Thank you - nutritiondata.com looks like it may be what I need. I already eat yogurt, raisins, salads, etc. We make our own pizza once a week and don't eat much pasta at all. I'm not looking to DIET or radically change what I eat, just shave a few calories while I get back into my gym routine. I did a lot of baking this weekend and started thinking maybe there are more calories in the foods I bake/cook than I think there are.

Plantgoddess+
09-22-2008, 03:11 PM
If you want to go to the effort, the packages your ingredients come in should have calorie counts. You could add up the calories of all the ingredients and divide by how many portions you get out of it.

vaknitter
09-22-2008, 09:03 PM
I tend to buy baking supplies in bulk from farmers markets or organic shops that do not put nutritional info on every package. Even if they did, I come home and dump them into air tight containers. Otherwise reading the labels would be a great idea.

knitasha
09-24-2008, 12:23 PM
Thank you - nutritiondata.com looks like it may be what I need. I already eat yogurt, raisins, salads, etc. We make our own pizza once a week and don't eat much pasta at all. I'm not looking to DIET or radically change what I eat, just shave a few calories while I get back into my gym routine. I did a lot of baking this weekend and started thinking maybe there are more calories in the foods I bake/cook than I think there are.

I know what you mean: I throw a lot of excess calories in the stuff I cook fresh -- butter and eggs in the rice pudding (plus raisins and nuts), for instance. (It's great with brown rice and pecans.)
For me the easiest way to shave calories is to watch portions.
We used to eat huge bowls of pasta simply because our bowls were so big. Light dawned: you don't have to fill the bowl! One cup is a decent portion, and the sauce is mostly veggies.

I hate a lot of the low-cal substitutes: applesauce is not the same in muffins as butter; Splenda scares me a little. I use my mother's muffin tin -- the holes are half the size of the humongoes at the stores today -- and that cuts our muffin calories in half. Maybe appetites get smaller as we get older, but I've been baking one potato for the two of us, and there are leftovers from one chicken breast. We each break off a square or two from a bar of good, dark chocolate for a treat. Two smallish chocolate chip cookies for a snack, not a boxful. Nothing is off-limits; no deprivation. And none of that uncomfortably stuffed feeling after a meal.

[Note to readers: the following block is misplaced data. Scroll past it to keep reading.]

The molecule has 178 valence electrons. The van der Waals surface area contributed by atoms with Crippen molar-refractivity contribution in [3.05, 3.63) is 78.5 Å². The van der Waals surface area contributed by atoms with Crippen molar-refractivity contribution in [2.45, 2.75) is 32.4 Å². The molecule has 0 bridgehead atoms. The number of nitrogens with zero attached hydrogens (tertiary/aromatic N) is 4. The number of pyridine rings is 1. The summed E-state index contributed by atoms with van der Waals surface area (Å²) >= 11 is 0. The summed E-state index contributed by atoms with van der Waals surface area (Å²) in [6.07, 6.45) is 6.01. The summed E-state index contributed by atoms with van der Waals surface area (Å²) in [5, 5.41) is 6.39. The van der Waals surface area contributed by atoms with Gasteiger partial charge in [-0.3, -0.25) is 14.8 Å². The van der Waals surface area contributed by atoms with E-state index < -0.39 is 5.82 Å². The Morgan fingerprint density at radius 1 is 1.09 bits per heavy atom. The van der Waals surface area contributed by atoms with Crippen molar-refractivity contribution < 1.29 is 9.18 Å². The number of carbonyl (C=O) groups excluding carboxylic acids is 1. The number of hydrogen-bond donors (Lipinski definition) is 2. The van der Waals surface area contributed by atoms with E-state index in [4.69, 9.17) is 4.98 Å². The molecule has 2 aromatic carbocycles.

vaknitter
09-24-2008, 12:29 PM
Yup - that's how I cook too...I think hmm this would be good and toss in dried fruit or nuts figureing they're healthy and good for us not thinking about the calories. I also drink a lot of skim milk - good for you, but still calories. The hubby and I had a conversation about this this morning b/c he asked if I wanted oatmeal for breakfast since it is cold...NO..why? it's only 140 cal...b/c by the time I add raisins, dried cranberrys, walnuts and top it off with a dash brown sugar and milk it's about 300 cal.
OYE I want my college metabolism back when I could eat pancakes, PBJ and real mac & cheese and never gain an ounce :cry:

Puddinpop
09-30-2008, 12:31 PM
300 calories for breakfast is good. That's what I am supposed to hold down my meals to 300. Who's got time to be active. I sit at a desk all day. My energy is spent by the time I get home. That's my problem. When you are young, you are a lot more active.

suzeeq
09-30-2008, 12:53 PM
Nothing wrong with 300 calories for breakfast, and oatmeal is good in that it holds you till lunch so you don't feel starved. 300 calories for 3 meals, plus 2 100-200 cal snacks is about 1200-1400 cals per day; any fewer and your metabolism slows down making it even harder to lose weight.